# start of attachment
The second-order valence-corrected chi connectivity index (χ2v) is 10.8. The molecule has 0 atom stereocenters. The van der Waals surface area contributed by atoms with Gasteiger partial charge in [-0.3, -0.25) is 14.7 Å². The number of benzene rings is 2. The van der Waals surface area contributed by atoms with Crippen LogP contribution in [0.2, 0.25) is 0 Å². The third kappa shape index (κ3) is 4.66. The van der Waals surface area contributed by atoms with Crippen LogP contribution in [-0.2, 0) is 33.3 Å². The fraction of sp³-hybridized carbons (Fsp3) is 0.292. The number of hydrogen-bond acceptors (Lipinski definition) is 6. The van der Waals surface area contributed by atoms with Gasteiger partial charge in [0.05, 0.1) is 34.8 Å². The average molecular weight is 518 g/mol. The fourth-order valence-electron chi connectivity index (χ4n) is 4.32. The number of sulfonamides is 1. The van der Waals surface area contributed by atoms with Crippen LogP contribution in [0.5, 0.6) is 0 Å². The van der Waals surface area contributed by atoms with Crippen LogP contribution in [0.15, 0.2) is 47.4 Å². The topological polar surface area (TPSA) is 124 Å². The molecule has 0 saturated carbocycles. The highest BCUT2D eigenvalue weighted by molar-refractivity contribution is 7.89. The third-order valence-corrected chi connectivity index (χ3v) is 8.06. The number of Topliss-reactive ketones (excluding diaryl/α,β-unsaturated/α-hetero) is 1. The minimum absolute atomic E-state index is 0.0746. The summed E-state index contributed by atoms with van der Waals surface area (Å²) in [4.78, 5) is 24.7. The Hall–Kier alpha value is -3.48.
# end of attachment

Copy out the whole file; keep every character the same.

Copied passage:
The second-order valence-corrected chi connectivity index (χ2v) is 10.8. The molecule has 0 atom stereocenters. The van der Waals surface area contributed by atoms with Gasteiger partial charge in [-0.3, -0.25) is 14.7 Å². The number of benzene rings is 2. The van der Waals surface area contributed by atoms with Crippen LogP contribution in [0.2, 0.25) is 0 Å². The third kappa shape index (κ3) is 4.66. The van der Waals surface area contributed by atoms with Crippen LogP contribution in [-0.2, 0) is 33.3 Å². The fraction of sp³-hybridized carbons (Fsp3) is 0.292. The number of hydrogen-bond acceptors (Lipinski definition) is 6. The van der Waals surface area contributed by atoms with Gasteiger partial charge in [0.05, 0.1) is 34.8 Å². The average molecular weight is 518 g/mol. The fourth-order valence-electron chi connectivity index (χ4n) is 4.32. The number of sulfonamides is 1. The van der Waals surface area contributed by atoms with Crippen LogP contribution in [0.5, 0.6) is 0 Å². The van der Waals surface area contributed by atoms with Crippen LogP contribution in [0.15, 0.2) is 47.4 Å². The topological polar surface area (TPSA) is 124 Å². The molecule has 0 saturated carbocycles. The highest BCUT2D eigenvalue weighted by molar-refractivity contribution is 7.89. The third-order valence-corrected chi connectivity index (χ3v) is 8.06. The number of Topliss-reactive ketones (excluding diaryl/α,β-unsaturated/α-hetero) is 1. The minimum absolute atomic E-state index is 0.0746. The summed E-state index contributed by atoms with van der Waals surface area (Å²) in [4.78, 5) is 24.7. The Hall–Kier alpha value is -3.48.